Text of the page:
Jonathan Dyson, NFCC Lead for Automatic Fire Suppression Systems, National Fire Chiefs Council, said sprinklers are an effective part of an overall fire safety solution and can be used efficiently to improve fire safety in a range of new and existing buildings.
"Due to the size, scale and use of warehouses and the potential risks these pose to firefighters responding we believe suppression coverage should be fully reviewed. Sprinklers are the most effective way to ensure that fires are suppressed or even extinguished before the fire service can arrive. They save lives and reduce injuries, protect firefighters who attend incidents and reduce the amount of damage to both property and the environment from fire.”
Fire crews in England attend an average of 336 warehouse fires every year – nearly one a day. More than one in 10 blazes (14%) results in the destruction of an entire warehouse building. In the last decade, fires are recorded to have caused 99 fatalities or casualties.
Of the 3,400 warehouse blazes attended by fire crew since 2010, around half (49%) did not have alarms and just 6% had sprinklers.
Although the long-term trend has seen the number of warehouse fires fall, the cost of insurance claims has increased across the market. Zurich claims data shows the average cost of large warehouse fires is £5.9million.
Losses have been driven by the demand for same and next-day deliveries which has sprouted an increase in smaller ‘last-mile’ warehouses located closer to, or in, urban centres. These are typically older buildings that pose higher fire risks.
The growth in online retail has also sparked a trend towards taller and larger ‘big box’ warehouses, with more tightly packed goods. Automation – including the use of robots - has further ratcheted up the risk and costs of warehouse fires.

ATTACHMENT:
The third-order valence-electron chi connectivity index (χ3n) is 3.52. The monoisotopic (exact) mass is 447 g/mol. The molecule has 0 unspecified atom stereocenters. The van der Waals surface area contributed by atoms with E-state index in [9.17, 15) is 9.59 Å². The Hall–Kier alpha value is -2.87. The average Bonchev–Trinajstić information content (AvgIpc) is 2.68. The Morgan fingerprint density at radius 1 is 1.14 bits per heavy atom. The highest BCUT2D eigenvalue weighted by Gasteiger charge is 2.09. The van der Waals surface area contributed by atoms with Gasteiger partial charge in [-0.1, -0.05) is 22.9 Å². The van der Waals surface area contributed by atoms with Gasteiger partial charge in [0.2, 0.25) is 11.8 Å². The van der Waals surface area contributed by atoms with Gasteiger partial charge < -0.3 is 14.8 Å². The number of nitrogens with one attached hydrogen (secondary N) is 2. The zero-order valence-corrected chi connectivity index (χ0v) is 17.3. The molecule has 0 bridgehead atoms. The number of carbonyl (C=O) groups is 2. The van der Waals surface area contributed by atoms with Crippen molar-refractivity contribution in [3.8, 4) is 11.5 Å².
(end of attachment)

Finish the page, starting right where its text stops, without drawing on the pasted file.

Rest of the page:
As warehouses grow in size and density, firms face more severe losses, added Bush. "The destruction of one warehouse is now the equivalent of several. Consumer demand for faster deliveries also means there is little margin for delay in processing times. When a disaster strikes, business losses start to mount immediately. By containing blazes, sprinklers reduce the damage fires inflict, helping businesses to recover sooner.”
As warehouse risks change, Zurich said it was committed to helping small and large firms protect their businesses and assets.
Kumu Kumar, Head of Zurich Resilience Solutions, which includes Zurich’s risk engineering arm, said warehouse size and usage is changing so rapidly that they are pushing the limits to which sprinklers have been tested.
"We’re guiding customers through what’s proven to work. Using insights based on the latest fire protection research, our risk engineers are developing sprinkler solutions for businesses and the specific warehouse risks they face. We’re also working with customers as they build new warehouses to ensure the right fire protection is designed in at the start, supporting them at the planning stage, through to sprinkler installation and testing.”
The warnings contained in the Zurich report come as the Fire Safety Bill is set to receive Royal Assent today.
Mark Hayward, Chief Policy Adviser, Propertymark, said it marks a significant step to ensuring that everyone feels safe in their own homes, and the Bill will clarify who is responsible for fire safety in multi-occupied buildings. "There will now likely be a more joined up approach between owners and authorities, providing greater enforcement to prevent any further tragedy. Agents must now ensure they understand the implications put onto owners and residents with regards to any additional checks and costs," he said.